The USPS' Automated Barcode Evaluator system — set to begin next week — is not ready, according to reports from the mailing services industry.
Mailers have reported problems with ABE machines, training and procedural deficiencies and a general lack of confidence that the equipment consistently performs as reported. Mailing services companies are worried that the problems may mean that their customers fail to qualify for automated discounts and will have to pay additional postage because of equipment deficiencies.
A study conducted in February by the Mail Advertising Services Association, Alexandria, VA, after the ramp-up phase began on Feb. 1, found that less than 25 percent of members' automated mailings was tested since Feb. 1. For a third of that number, the reason was that postal personnel were unavailable, unwilling or not knowledgeable about the equipment. Twenty-six percent of the respondents said more testing was prevented because the equipment wasn't working or wasn't available at many sites around the country.
MASA also conducted a test using the same 100-count mail samples of live mail at four geographically dispersed ABE sites. Results varied by as much 27 percentage points for the same pieces of mail from machine to machine.
Don Harle, president of Mid-America Mailers, Hammond, IN, and MASA chairman, said that on April 10 his group showed the test results to John Ward, vice president of marketing systems at the USPS. Harle and other MASA employees also presented a plan to improve the ABE system that included establishing a way to verify the accuracy of the equipment and requesting a national implementation plan.
While Harle said that the two organizations agreed that MASA would propose a test of the variances from machine to machine and then talk about more changes in the long term, “my assumption is that they will move ahead with their formal implementation.” Ward did not return calls for comment.
But Harle said the postal service indicated that “they have no specific plans or schedule for implementing beyond 70 percent. They did indicate they would take a good, hard look at what's happening at the 70 percent rule before they move beyond it, which I think is an encouraging sign.”
So, even though the USPS originally said that barcode-acceptance requirements will be raised to 80 percent by July 1 and 90 percent by Sept. 1, “there is the possibility that this may change,” Harle said.
According to Michele Denny, manager of business mail acceptance at the USPS, implementation — which originally was set for May 1 — will be postponed until May 4.
“It has to do with the way we do our accounting. Instead of starting on a Friday, we will start on a Monday,” she said. “The process is still going on as planned.”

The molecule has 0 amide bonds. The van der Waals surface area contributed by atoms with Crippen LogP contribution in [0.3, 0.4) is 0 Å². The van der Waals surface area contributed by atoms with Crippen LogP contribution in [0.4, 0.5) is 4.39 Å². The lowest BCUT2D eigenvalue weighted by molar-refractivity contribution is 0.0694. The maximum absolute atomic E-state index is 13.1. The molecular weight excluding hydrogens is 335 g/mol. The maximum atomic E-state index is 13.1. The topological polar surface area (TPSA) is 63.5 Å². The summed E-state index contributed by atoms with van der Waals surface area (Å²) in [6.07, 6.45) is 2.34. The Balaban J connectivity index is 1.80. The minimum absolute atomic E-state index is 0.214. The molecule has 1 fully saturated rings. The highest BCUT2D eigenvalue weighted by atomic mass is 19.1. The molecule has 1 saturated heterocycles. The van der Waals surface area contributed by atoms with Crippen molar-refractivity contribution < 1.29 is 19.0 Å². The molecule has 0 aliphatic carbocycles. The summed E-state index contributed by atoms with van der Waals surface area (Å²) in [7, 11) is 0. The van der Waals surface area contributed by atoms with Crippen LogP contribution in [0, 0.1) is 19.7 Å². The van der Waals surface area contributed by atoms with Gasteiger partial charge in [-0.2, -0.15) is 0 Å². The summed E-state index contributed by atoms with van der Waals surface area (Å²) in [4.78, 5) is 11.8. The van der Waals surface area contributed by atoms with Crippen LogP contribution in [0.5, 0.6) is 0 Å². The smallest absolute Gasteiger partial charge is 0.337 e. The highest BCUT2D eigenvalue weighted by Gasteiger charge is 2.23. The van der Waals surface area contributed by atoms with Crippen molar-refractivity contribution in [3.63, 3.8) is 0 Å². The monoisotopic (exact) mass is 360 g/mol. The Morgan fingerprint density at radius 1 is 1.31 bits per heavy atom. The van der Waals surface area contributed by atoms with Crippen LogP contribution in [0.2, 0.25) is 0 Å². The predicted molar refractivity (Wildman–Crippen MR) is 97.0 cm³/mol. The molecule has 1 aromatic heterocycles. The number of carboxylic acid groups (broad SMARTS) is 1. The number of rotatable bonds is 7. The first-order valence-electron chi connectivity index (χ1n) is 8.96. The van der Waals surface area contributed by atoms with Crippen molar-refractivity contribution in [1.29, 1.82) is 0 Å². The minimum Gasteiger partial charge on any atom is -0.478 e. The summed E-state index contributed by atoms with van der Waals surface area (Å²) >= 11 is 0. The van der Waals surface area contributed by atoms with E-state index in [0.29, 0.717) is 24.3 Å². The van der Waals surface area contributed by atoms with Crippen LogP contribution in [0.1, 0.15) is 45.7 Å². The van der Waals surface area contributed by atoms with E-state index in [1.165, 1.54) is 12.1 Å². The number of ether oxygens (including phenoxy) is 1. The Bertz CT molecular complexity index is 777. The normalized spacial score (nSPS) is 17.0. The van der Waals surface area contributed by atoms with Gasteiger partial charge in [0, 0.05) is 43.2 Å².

“It's not fair to a customer to start an implementation procedure on a Friday night, so we've decide to wait until Monday and think of it as a fresh start,” said Paulette Kelly, USPS marketing specialist.
According to Barry Brennan, MASA's director of postal affairs, a letter was sent to MASA by Anita Bizzotto, the former manager of business mail acceptance at the USPS, stating that 30,000 mailings had received ABE tests since the beginning of the ramp-up period and that 94.7 percent had scored above the 70 percent threshold.
Some district ABE coordinators have not reported problems with the system.
“When the machines are maintained in a closed and clean environment and maintenance is there to take care of them, they run very well,” said Victoria Fontes-Rainer, business mail entry manager at the USPS' Phoenix facility. She added that 75 percent of her customers are passing.
Some say the key to ABE's success may be how the project is treated at the local level.
“I think that if the local people implement ABE with some reason, the system should work OK,” Harle said. “If somebody is at 68 percent, for example, and a local person draws the line on them, that would be a pretty unrealistic stance. We would like to think the local people will work with these customers.”
The ABE program, designed to determine qualification for automated mailing rates, has been criticised since it began field tests in 1996. Technical difficulties during previous tests forced several delays, and a series of modifications also was made to the software and machines.
Starting May 4, 70 percent of the barcoded mail pieces must meet the requirements for the batch to qualify for discounts. A tray with a minimum of 100 random pieces is passed through the system, which compares each with various acceptable standards.
The postal service has placed 257 ABE machines at the larger business mail entry units and detached mail units across the country. If there is an ABE machine at a site where a company delivers its mail, that mail is subjected to ABE. If there is no ABE system present, the mail is not subjected to ABE but the company still gets discounts.
However, the USPS said it hopes that 84 percent of barcoded mail will go through the ABE system — 69 percent at USPS facilities and 15 percent in-house.